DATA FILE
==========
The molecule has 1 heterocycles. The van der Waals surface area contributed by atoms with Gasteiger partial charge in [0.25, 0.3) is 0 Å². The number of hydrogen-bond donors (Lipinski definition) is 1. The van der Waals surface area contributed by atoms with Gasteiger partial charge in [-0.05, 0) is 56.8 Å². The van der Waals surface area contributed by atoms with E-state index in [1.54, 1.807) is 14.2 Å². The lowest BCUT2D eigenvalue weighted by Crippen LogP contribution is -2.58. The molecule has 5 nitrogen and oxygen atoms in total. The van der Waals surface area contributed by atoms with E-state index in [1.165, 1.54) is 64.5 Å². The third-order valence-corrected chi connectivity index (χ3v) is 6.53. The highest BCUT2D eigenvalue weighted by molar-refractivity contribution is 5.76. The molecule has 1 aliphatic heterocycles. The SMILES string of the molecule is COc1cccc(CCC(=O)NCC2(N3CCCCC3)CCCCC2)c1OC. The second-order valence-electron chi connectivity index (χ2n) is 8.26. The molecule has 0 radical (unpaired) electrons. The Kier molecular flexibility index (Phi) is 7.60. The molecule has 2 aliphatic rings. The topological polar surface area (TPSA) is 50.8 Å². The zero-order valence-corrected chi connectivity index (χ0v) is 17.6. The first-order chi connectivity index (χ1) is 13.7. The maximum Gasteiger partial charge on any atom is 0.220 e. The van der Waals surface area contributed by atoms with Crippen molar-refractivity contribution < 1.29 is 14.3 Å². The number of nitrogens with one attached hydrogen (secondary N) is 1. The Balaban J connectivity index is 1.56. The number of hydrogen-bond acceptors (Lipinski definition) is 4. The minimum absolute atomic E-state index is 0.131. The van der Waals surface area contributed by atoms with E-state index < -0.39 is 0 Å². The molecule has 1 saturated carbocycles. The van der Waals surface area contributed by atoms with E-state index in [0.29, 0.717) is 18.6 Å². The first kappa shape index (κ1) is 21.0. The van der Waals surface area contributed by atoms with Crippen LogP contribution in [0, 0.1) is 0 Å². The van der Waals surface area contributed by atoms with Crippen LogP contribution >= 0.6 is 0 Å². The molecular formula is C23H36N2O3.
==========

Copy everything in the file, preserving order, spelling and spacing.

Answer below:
The molecule has 1 heterocycles. The van der Waals surface area contributed by atoms with Gasteiger partial charge in [0.25, 0.3) is 0 Å². The number of hydrogen-bond donors (Lipinski definition) is 1. The van der Waals surface area contributed by atoms with Gasteiger partial charge in [-0.05, 0) is 56.8 Å². The van der Waals surface area contributed by atoms with E-state index in [1.54, 1.807) is 14.2 Å². The lowest BCUT2D eigenvalue weighted by Crippen LogP contribution is -2.58. The molecule has 5 nitrogen and oxygen atoms in total. The van der Waals surface area contributed by atoms with E-state index in [1.165, 1.54) is 64.5 Å². The third-order valence-corrected chi connectivity index (χ3v) is 6.53. The highest BCUT2D eigenvalue weighted by molar-refractivity contribution is 5.76. The molecule has 1 aliphatic heterocycles. The SMILES string of the molecule is COc1cccc(CCC(=O)NCC2(N3CCCCC3)CCCCC2)c1OC. The second-order valence-electron chi connectivity index (χ2n) is 8.26. The molecule has 0 radical (unpaired) electrons. The Kier molecular flexibility index (Phi) is 7.60. The molecule has 2 aliphatic rings. The topological polar surface area (TPSA) is 50.8 Å². The zero-order valence-corrected chi connectivity index (χ0v) is 17.6. The first-order chi connectivity index (χ1) is 13.7. The maximum Gasteiger partial charge on any atom is 0.220 e. The van der Waals surface area contributed by atoms with Crippen molar-refractivity contribution < 1.29 is 14.3 Å². The number of nitrogens with one attached hydrogen (secondary N) is 1. The Balaban J connectivity index is 1.56. The number of hydrogen-bond acceptors (Lipinski definition) is 4. The minimum absolute atomic E-state index is 0.131. The van der Waals surface area contributed by atoms with E-state index < -0.39 is 0 Å². The molecule has 1 saturated carbocycles. The van der Waals surface area contributed by atoms with E-state index in [0.29, 0.717) is 18.6 Å². The first kappa shape index (κ1) is 21.0. The van der Waals surface area contributed by atoms with Crippen LogP contribution in [0, 0.1) is 0 Å². The van der Waals surface area contributed by atoms with Crippen LogP contribution >= 0.6 is 0 Å². The molecular formula is C23H36N2O3.